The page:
A long-lost continent, which once sandwiched between India and Madagascar, now lurks at the bottom of the Indian Ocean, revealed a research report published on Tuesday. According to the study, conducted by a team of international geologists, a long-lost old continent, which used to dwell between India and Madagascar nearly 3-billion years old, is currently lurking beneath the Indian Ocean’s island of Mauritius. The study was led by Lewis Ashwal, a geologist at the University of the Witwatersrand, Johannesburg in South Africa and his associates.
Lewis Ashwal, the lead researcher of the study, back in 2013 discovered that the island of Mauritius enclosed an intense gravitational force in contrast to the other parts of the Indian Ocean. Since then, he and his associates kept on monitoring and scrutinizing the area and this year, the team comes up with the view that, the island was residing on a portion of a sunken continent, which was lost since more than 3-billion years. The sunken continent is dubbed as ‘Mauritia’ by the scientists.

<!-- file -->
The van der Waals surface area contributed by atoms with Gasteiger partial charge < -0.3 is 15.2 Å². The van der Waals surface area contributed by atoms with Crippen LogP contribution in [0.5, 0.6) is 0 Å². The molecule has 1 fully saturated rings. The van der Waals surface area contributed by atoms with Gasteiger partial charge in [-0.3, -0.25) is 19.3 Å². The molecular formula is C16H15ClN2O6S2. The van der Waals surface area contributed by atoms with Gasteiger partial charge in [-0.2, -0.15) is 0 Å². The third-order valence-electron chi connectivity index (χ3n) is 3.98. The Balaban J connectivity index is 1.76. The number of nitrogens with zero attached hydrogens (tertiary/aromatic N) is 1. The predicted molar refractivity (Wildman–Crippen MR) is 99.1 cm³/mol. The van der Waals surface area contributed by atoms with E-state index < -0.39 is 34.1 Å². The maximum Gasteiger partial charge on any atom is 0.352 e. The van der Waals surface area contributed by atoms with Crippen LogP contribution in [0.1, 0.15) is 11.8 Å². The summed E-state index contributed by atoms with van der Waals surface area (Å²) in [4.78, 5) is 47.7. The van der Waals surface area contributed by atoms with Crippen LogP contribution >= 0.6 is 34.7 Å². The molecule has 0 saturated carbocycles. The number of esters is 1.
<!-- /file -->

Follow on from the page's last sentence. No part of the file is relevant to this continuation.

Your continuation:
The study published in the journal ‘Nature Communications’ this week, suggests that the old continental crust might be contributing regions of itself to some of the oceanic volcanoes. As e Zircon evidence, the researchers represented the Zircon crystals – the fragments of some of oldest rocks of ancient Earth.
Until 85 million years ago, Maruitia was used to be a tiny continent, holding an approximate size of Madagascar. However, when India and Madagascar started breaking up, the continent began to broaden. According to the report published New Scientist, the scientists also acquired the evidence suggesting the existence of some other volcanic islands in the Indian Ocean. The unidentified volcanic islands are believed to sit on regions of the sunken land mass.
As mentioned in the report, despite Mauritius aging only 8 million years old, the team of geologists detected zircon crystals to be 3 billion years old. Moreover, the scientists also point out that, the already presented Zircon crystals on the island’s beaches have been dated at 2 billion years old. Researchers, after concluding the study, now believe that some massive volcanic eruptions may have exploded the crystals from the below of the surface.
The researchers, during the scrutinizing process, also have discovered multiple pieces of old continents from the same location, which are mostly identical to the pieces found off in Western Australia and underneath Iceland.